10/29/2012 09:30 am ET Updated Dec 06, 2017

Chilam Balam: Mexican Small Plates for the Non Blackout-Inclined

Listen, we didn't get into this whole BYOBlog business to talk about classy restaurants that graciously allow patrons to bring their own $30+ wines. Our enterprise relies upon the availability of Yellowtail at CVS and corner bodegas with critter wines priced under $10. We love food, but we also love getting wine drunk enough to eat the non-edible garnish and order an extra plate of fries.

So when one of our favorite BYOB restaurants decided to limit the alcohol each party could bring in (a bottle of wine or six-pack of beer per two people), we were disappointed to say the least. Still, Chilam Balam's name is a nod to the Mayan prediction that the world will end in 2012, and if it's true, then we had to have those grilled pork ribs sprinkled with queso fresco at least once more time in our lives, even if it meant limiting our alcohol intake.

Our reservations at Chilam Balam for night were at 6 p.m. I miraculously arrived at the Belmont Red/Brown/Purple stop early, and knowing the perpetually late tendencies of my fellow diners, I took my leisurely time on the usually 10 minute walk to the restaurant. (Side note: I stopped by Kickstand Espresso Bar (824 W. Belmont) and had one of the best-made mochas I've had in a long time.)

Chilam Balam continued to confirm our suspicions that it had gotten too popular and fancy for our tastes when we arrived and couldn't sit, despite our reservation, since our entire party had not yet arrived. During the wait, we pulled a classic "go buy something at CVS to get cash back" trick since it's a cash-only restaurant. (Yes, the aforementioned purchase was Yellowtail Cabernet Sauvignon, thank you for asking.)

Still, the staff at Chilam Balam is extremely friendly: We explained that we were rushing to a concert that night and promised to order food immediately, and were seated without further fuss. It was clear that the new booze/seating regulations are to stem the flow of rowdy partiers, considering their food is amazing and the space is small, so they can get more tables seated in a night.

Our server was a genial guy who was clearly experienced at upselling everything. He suggested two to two and a half small plates per person, which seemed excessive, even for our appetites. Instead, we ordered six plates (for four people) plus a dessert, and felt totally full afterwards.

There's really nothing bad to say after this point; each dish was a revelation. The chef has a gift at creating dishes that seem at once familiar and new. We started with the blue marlin ceviche (small but delicious) and grilled baby octopus with sun dried tomatoes, potatoes and a creamy fennel pumpkin seed puree. The octopus was tender and the texture matched perfectly with the fresh-tasting puree.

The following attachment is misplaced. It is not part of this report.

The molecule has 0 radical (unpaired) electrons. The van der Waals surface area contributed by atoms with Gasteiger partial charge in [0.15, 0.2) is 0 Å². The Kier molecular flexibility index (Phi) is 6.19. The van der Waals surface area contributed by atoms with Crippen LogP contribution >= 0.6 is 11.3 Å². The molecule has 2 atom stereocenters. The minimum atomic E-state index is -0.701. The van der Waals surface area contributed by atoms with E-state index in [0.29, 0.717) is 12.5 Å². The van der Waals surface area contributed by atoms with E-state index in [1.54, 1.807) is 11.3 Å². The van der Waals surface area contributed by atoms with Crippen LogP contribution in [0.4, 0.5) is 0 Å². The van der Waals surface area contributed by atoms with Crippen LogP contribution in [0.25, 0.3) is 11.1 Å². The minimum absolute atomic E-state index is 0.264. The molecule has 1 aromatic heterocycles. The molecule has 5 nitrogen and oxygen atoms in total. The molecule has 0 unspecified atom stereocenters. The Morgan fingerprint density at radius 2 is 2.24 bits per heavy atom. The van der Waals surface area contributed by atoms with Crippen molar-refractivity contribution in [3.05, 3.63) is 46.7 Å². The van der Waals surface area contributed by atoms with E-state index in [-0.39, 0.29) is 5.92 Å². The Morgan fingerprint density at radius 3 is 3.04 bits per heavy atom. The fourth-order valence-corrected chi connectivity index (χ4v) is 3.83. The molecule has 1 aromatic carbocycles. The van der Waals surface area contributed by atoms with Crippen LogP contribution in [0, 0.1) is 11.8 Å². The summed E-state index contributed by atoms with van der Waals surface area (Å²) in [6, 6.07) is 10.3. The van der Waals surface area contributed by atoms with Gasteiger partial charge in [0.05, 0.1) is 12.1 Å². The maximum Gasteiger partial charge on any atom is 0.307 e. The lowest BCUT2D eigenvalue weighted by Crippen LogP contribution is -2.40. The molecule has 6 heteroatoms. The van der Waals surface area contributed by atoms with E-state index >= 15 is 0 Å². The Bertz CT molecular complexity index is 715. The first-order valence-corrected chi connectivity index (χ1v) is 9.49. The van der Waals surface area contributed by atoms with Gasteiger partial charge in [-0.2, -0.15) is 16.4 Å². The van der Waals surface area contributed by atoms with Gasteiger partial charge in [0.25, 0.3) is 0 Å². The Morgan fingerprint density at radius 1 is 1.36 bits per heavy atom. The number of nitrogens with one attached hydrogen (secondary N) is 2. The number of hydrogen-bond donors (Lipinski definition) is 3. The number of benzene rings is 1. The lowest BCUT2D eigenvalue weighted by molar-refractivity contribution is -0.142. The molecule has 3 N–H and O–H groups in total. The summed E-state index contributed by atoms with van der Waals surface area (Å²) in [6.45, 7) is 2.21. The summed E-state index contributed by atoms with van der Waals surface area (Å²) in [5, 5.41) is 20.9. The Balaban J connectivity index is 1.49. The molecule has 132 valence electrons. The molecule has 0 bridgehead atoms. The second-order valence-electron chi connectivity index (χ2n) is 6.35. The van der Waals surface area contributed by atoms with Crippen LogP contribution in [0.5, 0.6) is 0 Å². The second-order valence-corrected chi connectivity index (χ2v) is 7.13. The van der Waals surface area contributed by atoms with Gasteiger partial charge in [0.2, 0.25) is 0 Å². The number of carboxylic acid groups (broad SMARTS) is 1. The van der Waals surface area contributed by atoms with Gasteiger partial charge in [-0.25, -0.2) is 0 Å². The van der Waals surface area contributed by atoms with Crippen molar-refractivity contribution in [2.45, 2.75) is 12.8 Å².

The pork ribs were delicious, as expected, and we teased Ben a bit for insisting on using his fork and knife when the rest of us had already moved on to tearing the meat off the bone with our teeth. He looked a bit wistful and said, "I have to be conscious of my beard." Can't say I've ever been there.

Another favorite was the special tamale plate, which included pork shoulder and butternut squash. None of us really knew what was on it because the server rattled off the ingredients really quickly, but we all agreed it sounded good, vaguely. The result was a lot more impactful -- the juicy pork was smothered in a zesty mole sauce that this photo really doesn't do justice.


Surprisingly, the most widely lauded dish of the night was our dessert, a hibiscus flan with vanilla-lime ice cream and candied pepitas. Something about that hibiscus syrup was just so hypnotizing. We were also riding a high of having just scarfed down six amazing small plates, with the anticipation of the Mika concert hovering on the horizon. (Yes, it was amazing, and much dancing ensued.)


TL;DR -- Chilam Balam is the perfect BYOB for people who love good food and are not too concerned about binge drinking. Remember to bring cash and order in waves so you can savor each dish without getting too full.

Food: 4.5/5 2012-10-29-foodrating.jpg

Atmosphere: 4/5 2012-10-29-atmosphererating.jpg

Friendliness to Partiers: 1/5 2012-10-29-partyrating.jpg